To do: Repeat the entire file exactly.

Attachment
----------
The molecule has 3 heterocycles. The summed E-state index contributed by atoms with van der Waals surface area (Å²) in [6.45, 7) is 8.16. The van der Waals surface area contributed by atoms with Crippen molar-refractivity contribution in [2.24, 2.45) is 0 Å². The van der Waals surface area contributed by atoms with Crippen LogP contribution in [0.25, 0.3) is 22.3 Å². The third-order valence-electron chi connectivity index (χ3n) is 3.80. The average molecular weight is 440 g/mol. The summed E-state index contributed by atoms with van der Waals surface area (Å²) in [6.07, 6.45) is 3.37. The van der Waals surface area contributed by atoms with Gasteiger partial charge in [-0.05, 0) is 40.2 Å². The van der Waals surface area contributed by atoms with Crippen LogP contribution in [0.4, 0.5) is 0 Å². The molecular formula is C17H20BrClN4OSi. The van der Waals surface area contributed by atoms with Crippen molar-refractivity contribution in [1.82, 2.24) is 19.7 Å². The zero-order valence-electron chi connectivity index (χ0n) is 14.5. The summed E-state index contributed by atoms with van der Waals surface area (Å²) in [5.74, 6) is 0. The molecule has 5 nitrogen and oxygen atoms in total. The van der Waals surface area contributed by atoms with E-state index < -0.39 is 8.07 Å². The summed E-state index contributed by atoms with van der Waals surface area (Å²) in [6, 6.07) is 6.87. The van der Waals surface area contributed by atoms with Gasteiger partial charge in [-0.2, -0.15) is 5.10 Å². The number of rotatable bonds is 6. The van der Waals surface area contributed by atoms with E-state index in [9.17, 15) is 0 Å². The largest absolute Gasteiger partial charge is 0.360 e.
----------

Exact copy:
The molecule has 3 heterocycles. The summed E-state index contributed by atoms with van der Waals surface area (Å²) in [6.45, 7) is 8.16. The van der Waals surface area contributed by atoms with Crippen molar-refractivity contribution in [2.24, 2.45) is 0 Å². The van der Waals surface area contributed by atoms with Crippen LogP contribution in [0.25, 0.3) is 22.3 Å². The third-order valence-electron chi connectivity index (χ3n) is 3.80. The average molecular weight is 440 g/mol. The summed E-state index contributed by atoms with van der Waals surface area (Å²) in [6.07, 6.45) is 3.37. The van der Waals surface area contributed by atoms with Gasteiger partial charge in [-0.05, 0) is 40.2 Å². The van der Waals surface area contributed by atoms with Crippen LogP contribution in [0.4, 0.5) is 0 Å². The molecular formula is C17H20BrClN4OSi. The van der Waals surface area contributed by atoms with Crippen molar-refractivity contribution in [1.82, 2.24) is 19.7 Å². The zero-order valence-electron chi connectivity index (χ0n) is 14.5. The summed E-state index contributed by atoms with van der Waals surface area (Å²) in [5.74, 6) is 0. The molecule has 5 nitrogen and oxygen atoms in total. The van der Waals surface area contributed by atoms with E-state index < -0.39 is 8.07 Å². The summed E-state index contributed by atoms with van der Waals surface area (Å²) in [6, 6.07) is 6.87. The van der Waals surface area contributed by atoms with Gasteiger partial charge in [-0.2, -0.15) is 5.10 Å². The number of rotatable bonds is 6. The van der Waals surface area contributed by atoms with E-state index in [9.17, 15) is 0 Å². The largest absolute Gasteiger partial charge is 0.360 e.